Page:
Peregrine Falcon


Peregrine Falcon

  • Considered a federally endangered species from 1970 to 1999, when conservation efforts led to its delisting.
  • Peregrine falcons thrived when reintroduced into urban areas where tall buildings mimic cliff faces.
  • They are the world’s fastest animal, reaching speeds up to 200 mph.

The Need for Management

In the 1960s, peregrine falcons had completely disappeared from the eastern United States, including Michigan. Their population decline was mainly caused by the pesticide DDT. The chemical would build up in their body and cause the eggshells of their young to weaken, making reproduction very difficult.

Management Results

In 1970, the U.S. Fish and Wildlife Service listed the falcon as a federally endangered species. Thanks to restoration efforts, the peregrine falcon was removed from the endangered species list in 1999. Its population rebound is largely attributed to regulated pesticide use and reintroduction efforts in the late 1980s in cities such as Detroit and Grand Rapids. Through the sale of hunting licenses, funding is provided to directly aid in the management of peregrine falcon efforts now and into the future.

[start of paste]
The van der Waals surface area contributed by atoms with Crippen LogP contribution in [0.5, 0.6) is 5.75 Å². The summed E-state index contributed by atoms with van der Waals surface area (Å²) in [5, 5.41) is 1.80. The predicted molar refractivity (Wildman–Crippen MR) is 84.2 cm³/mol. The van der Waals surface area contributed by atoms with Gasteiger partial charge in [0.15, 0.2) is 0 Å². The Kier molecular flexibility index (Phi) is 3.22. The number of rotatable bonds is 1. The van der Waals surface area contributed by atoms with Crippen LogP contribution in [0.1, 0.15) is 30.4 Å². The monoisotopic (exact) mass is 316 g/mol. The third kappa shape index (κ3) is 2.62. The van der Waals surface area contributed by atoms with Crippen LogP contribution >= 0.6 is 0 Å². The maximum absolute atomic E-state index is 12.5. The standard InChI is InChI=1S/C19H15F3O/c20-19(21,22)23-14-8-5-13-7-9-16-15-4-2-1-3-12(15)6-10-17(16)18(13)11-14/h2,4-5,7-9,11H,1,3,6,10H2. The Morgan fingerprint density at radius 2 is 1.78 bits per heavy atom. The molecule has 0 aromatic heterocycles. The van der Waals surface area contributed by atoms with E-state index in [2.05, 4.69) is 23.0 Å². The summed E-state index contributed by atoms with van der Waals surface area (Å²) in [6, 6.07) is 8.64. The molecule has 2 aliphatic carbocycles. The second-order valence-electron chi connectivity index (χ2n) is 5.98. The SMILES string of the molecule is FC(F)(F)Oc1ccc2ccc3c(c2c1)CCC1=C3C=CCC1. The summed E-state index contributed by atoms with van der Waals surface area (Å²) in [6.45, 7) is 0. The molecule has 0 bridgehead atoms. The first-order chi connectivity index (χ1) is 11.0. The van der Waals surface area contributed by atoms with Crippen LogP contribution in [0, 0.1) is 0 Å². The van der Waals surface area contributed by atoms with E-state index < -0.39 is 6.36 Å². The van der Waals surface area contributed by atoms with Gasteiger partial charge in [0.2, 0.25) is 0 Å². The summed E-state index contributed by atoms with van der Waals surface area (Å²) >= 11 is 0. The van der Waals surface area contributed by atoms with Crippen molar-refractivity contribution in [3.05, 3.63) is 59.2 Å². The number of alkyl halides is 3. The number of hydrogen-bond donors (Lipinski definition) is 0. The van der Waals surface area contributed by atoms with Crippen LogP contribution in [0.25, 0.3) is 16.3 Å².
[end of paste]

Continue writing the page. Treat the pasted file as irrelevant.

Management Activities

The population of peregrine falcons is now rising and the bird is no longer considered a federally endangered species because of the following management activities:

  • Bans and regulations on pesticide use.
  • Reintroduction efforts into urban areas.
  • Monitoring the health of the falcon population each spring by monitoring nest sites and banding chicks.
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